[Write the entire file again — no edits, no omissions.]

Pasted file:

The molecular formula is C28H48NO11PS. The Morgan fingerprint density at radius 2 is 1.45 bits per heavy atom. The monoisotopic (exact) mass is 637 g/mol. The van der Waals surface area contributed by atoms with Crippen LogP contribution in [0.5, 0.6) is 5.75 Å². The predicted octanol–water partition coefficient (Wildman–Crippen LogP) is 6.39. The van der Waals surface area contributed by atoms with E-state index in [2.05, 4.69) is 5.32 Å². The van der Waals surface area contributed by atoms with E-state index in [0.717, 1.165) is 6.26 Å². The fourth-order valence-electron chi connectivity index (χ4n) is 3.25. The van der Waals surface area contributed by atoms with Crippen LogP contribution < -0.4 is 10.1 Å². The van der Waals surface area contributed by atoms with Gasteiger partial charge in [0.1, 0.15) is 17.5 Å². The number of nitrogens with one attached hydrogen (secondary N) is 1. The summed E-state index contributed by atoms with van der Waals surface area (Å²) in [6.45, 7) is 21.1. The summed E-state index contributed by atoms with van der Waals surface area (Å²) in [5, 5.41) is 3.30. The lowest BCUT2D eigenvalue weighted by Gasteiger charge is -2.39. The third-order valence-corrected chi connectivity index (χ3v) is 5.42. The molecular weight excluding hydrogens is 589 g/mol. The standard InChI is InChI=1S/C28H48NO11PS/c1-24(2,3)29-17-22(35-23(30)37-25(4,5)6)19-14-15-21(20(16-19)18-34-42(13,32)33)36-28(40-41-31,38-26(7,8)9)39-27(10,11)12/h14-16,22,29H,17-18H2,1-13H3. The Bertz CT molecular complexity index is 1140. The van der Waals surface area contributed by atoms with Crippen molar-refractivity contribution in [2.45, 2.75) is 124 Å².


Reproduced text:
The molecular formula is C28H48NO11PS. The Morgan fingerprint density at radius 2 is 1.45 bits per heavy atom. The monoisotopic (exact) mass is 637 g/mol. The van der Waals surface area contributed by atoms with Crippen LogP contribution in [0.5, 0.6) is 5.75 Å². The predicted octanol–water partition coefficient (Wildman–Crippen LogP) is 6.39. The van der Waals surface area contributed by atoms with E-state index in [2.05, 4.69) is 5.32 Å². The van der Waals surface area contributed by atoms with E-state index in [0.717, 1.165) is 6.26 Å². The fourth-order valence-electron chi connectivity index (χ4n) is 3.25. The van der Waals surface area contributed by atoms with Crippen LogP contribution < -0.4 is 10.1 Å². The van der Waals surface area contributed by atoms with Gasteiger partial charge in [0.1, 0.15) is 17.5 Å². The number of nitrogens with one attached hydrogen (secondary N) is 1. The summed E-state index contributed by atoms with van der Waals surface area (Å²) in [6.45, 7) is 21.1. The summed E-state index contributed by atoms with van der Waals surface area (Å²) in [5, 5.41) is 3.30. The lowest BCUT2D eigenvalue weighted by Gasteiger charge is -2.39. The third-order valence-corrected chi connectivity index (χ3v) is 5.42. The molecular weight excluding hydrogens is 589 g/mol. The standard InChI is InChI=1S/C28H48NO11PS/c1-24(2,3)29-17-22(35-23(30)37-25(4,5)6)19-14-15-21(20(16-19)18-34-42(13,32)33)36-28(40-41-31,38-26(7,8)9)39-27(10,11)12/h14-16,22,29H,17-18H2,1-13H3. The Bertz CT molecular complexity index is 1140. The van der Waals surface area contributed by atoms with Crippen molar-refractivity contribution in [2.45, 2.75) is 124 Å².